Biography:

Guosong Liu received his PhD in Physiological Sciences from the University of California, Los Angeles in 1990. He completed post-doctoral scientific training at Stanford University and then went on to a faculty position at Massachusetts Institute of Technology. Liu continued a vigorous scientific research program at Tsinghua University, and leads and oversee as CEO the multiple clinical development programs of Neurocentria. Dr. Liu is a world renowned expert in synaptic physiology, learning, and memory. His research focuses primarily on discovering principles that regulate synapse density in the brain under physiological and pathological conditions and developing novel strategies for treating neurodegeneration and preventing brain atrophy.

Abstract:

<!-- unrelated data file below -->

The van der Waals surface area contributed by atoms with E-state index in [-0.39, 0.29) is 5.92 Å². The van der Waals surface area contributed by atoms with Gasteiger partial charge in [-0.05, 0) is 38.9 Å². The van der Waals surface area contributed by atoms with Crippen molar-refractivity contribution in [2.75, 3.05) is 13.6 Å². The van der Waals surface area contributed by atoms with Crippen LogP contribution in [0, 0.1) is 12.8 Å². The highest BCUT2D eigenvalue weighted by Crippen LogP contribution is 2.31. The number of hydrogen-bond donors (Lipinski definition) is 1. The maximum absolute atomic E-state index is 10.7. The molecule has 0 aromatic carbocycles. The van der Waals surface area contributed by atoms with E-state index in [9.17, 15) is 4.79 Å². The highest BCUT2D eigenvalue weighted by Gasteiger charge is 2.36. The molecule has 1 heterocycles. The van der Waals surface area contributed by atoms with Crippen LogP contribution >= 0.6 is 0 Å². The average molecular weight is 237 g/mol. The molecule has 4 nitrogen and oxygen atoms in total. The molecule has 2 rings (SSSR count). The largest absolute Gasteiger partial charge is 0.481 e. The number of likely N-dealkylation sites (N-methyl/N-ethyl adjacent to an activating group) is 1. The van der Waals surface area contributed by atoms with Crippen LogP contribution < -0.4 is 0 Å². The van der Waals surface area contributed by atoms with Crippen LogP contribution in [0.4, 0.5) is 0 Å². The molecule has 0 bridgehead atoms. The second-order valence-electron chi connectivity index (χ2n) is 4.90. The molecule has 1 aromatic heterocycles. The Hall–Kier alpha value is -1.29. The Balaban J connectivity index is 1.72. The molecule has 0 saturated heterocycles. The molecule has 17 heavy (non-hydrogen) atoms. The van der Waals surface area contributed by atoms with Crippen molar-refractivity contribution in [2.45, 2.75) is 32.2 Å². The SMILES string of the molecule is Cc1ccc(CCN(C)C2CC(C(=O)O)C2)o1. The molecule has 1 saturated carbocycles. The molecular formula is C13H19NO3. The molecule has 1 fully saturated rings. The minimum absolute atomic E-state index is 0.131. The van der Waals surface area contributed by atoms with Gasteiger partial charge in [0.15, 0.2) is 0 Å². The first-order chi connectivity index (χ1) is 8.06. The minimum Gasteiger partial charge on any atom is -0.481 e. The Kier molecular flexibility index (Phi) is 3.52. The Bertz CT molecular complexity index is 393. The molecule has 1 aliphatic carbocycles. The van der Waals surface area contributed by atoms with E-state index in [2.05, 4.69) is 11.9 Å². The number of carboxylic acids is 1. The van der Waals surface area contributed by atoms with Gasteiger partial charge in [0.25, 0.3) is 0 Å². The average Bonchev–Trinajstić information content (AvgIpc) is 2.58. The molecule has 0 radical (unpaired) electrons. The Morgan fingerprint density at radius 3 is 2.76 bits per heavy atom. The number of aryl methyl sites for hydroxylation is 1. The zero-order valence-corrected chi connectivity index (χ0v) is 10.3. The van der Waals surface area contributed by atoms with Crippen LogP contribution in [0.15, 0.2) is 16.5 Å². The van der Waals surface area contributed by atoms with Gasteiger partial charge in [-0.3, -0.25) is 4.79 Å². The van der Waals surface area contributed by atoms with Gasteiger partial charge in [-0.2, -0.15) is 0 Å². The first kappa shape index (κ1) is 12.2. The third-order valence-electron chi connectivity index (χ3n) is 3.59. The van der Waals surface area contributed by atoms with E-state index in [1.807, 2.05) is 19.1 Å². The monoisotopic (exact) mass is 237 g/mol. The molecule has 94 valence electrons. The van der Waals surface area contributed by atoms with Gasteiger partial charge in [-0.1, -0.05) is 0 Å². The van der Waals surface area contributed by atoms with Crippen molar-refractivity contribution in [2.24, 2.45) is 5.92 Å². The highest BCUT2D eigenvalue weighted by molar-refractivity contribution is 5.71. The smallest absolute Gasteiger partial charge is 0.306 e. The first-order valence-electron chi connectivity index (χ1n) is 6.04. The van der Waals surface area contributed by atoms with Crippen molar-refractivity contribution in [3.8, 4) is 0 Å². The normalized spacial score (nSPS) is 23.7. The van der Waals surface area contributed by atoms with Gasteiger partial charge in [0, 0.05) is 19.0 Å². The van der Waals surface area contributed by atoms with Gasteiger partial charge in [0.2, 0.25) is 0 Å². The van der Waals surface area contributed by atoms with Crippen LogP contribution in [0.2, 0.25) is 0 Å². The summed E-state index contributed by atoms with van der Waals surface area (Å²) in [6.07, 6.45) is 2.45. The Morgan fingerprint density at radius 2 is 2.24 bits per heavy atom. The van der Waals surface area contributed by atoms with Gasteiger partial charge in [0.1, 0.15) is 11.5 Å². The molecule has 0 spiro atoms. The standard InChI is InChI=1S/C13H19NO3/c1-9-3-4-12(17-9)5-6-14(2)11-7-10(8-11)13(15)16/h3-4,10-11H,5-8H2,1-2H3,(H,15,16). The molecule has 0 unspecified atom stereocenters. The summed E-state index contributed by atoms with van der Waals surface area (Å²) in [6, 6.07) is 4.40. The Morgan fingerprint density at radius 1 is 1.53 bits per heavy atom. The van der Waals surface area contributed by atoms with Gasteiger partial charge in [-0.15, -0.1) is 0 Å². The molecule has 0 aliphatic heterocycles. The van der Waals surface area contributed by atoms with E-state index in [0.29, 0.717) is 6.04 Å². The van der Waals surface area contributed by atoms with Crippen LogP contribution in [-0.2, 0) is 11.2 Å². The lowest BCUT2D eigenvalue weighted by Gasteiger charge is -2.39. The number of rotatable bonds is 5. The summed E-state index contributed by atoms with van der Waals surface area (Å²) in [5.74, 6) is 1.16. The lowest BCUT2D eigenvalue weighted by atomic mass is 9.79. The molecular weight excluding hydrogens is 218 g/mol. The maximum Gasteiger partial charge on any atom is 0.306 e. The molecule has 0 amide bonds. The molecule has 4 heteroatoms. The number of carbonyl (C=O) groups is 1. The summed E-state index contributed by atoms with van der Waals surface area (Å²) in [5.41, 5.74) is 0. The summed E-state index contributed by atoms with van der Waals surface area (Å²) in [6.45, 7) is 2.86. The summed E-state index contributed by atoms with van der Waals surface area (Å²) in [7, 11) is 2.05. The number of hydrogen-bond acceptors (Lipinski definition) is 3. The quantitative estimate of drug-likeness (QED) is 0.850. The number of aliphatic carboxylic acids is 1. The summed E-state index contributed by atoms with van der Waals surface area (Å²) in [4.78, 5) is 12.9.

Background: Age-related cognitive decline is a major problem in elderly, affecting quality of life. Pre-clinical studies show that MMFS-01, a synapse density enhancer, is effective at reversing cognitive decline in aging rodents.rnObjective: Since brain atrophy during aging is strongly associated with both cognitive decline and sleep disorder, we evaluated the efficacy of MMFS-01 in its ability to reverse cognitive decline and improve sleep.rnMethods: We conducted a randomized, double-blind, placebo-controlled, parallel designed trial in elderly subjects (age 50-70) with complaints of memory impairment, sleep disorder, and anxiety. Subjects were treated with MMFS-01 (n=23) or placebo (n=21) for 12 weeks and cognitive ability, sleep quality, and emotion were evaluated. Overall cognitive ability was determined by a composite score of tests in four major cognitive domains.rnResults: With MMFS-01 treatment, overall cognitive ability improved significantly relative to placebo (p=0.002; Cohen\'s d=0.92). Age-related cognitive fluctuation was also reduced. Although the study population had more severe executive function deficits than age-matched controls, MMFS-01 treatment nearly restored impaired executive function, demonstrating that MMFS-01 was clinically significant. Sleep quality and anxiety were improved in MMFS-01 treatment group; however, similar degrees of improvement were also observed in the placebo control group. rnConclusions: The current study demonstrates the potential of MMFS-01 for treating age-related cognitive decline in elderly.rn